Most children need some time to adjust to their parents’ separation before their mother or father begins a new romantic interest. A good rule of thumb is a buffer of months but often relationships begin sooner (or later). Be sure to talk to your child or children about your new adult friends and allow them to express their feelings.
Other things to keep in mind:
- You don’t need to introduce your children to everyone you date, only to those with whom you are developing a serious relationship. Although curiosity is to be expected, sometimes an attachment can be formed before it’s appropriate. Explain to your child that not all relationships end in marriage. Don’t put pressure on your friend to meet your child before he/she is ready – or vice versa.
- Prepare your child and friend for the first meeting. Telling your child why you like this man/woman, and why he or she may like them as well. Ask if they want to go out to dinner to meet them, or invite them over, so the child feels that you want them to participate in how the meeting will take place. Tell your friend about your child’s likes, hobbies and interests to help them approach your child.
- Don’t expect miracles. The goal of the first meeting is to say, “Hello.” There’s often heightened anxiety in first meetings, so don’t rush things. Children need to develop their own relationship in their own time.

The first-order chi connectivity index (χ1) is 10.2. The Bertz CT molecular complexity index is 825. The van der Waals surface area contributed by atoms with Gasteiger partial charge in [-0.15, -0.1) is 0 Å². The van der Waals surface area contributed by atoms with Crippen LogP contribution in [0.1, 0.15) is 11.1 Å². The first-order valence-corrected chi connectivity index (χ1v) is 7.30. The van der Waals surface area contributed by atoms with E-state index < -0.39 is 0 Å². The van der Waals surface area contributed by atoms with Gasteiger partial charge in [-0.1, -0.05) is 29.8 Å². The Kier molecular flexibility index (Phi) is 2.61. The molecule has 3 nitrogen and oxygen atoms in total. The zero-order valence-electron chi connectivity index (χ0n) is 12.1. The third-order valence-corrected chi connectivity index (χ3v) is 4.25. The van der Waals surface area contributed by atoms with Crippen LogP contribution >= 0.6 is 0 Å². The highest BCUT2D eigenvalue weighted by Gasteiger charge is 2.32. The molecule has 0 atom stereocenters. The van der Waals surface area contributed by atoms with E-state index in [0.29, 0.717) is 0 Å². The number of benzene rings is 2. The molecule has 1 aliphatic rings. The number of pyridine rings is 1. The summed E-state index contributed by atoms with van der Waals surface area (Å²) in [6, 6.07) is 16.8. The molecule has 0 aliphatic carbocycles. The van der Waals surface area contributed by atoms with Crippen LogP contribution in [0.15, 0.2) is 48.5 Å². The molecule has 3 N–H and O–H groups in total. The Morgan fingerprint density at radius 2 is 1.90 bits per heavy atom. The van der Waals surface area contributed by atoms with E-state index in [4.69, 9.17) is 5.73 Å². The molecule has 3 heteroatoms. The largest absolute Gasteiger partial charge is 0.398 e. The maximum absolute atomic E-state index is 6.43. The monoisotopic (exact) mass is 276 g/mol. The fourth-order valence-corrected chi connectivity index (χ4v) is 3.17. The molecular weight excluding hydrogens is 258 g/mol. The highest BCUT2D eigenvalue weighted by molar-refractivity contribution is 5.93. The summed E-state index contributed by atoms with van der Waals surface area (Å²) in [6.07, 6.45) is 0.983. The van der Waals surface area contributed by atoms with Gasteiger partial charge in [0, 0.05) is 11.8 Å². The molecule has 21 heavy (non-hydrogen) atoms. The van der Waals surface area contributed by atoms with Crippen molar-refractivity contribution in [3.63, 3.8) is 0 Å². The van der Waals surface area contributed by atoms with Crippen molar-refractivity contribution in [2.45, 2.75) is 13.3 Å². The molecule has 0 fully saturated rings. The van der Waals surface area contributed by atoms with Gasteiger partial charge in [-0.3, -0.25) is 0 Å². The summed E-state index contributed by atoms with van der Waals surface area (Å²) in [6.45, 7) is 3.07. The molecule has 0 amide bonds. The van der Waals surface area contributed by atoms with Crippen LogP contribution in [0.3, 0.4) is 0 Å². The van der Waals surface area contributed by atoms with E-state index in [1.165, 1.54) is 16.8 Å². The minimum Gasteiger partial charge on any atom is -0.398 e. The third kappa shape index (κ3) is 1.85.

- Help your child deal with negative feelings. Sometimes children see a new love interest as a threat to the fantasy that parents will get back together. Remind your child/ren that you and your spouse are not getting back together and that everyone will be okay. Any jealousy they feel about your dates will likely resolve after an initial period of adjustment.
- Let your “ex” know you will be introducing your child to your new love interest, so he/she won’t feel like they need to keep secrets. Children should never feel they have to keep secrets from either parent.
- Be sure to show discretion about the intimacies of your new relationship. This is already a sensitive time.
When you have a discussion with your children about a new intimate relationship, encourage them to express feelings, good and bad. This will help them feel more comfortable asking you questions about your new friend and the ways in which you relate.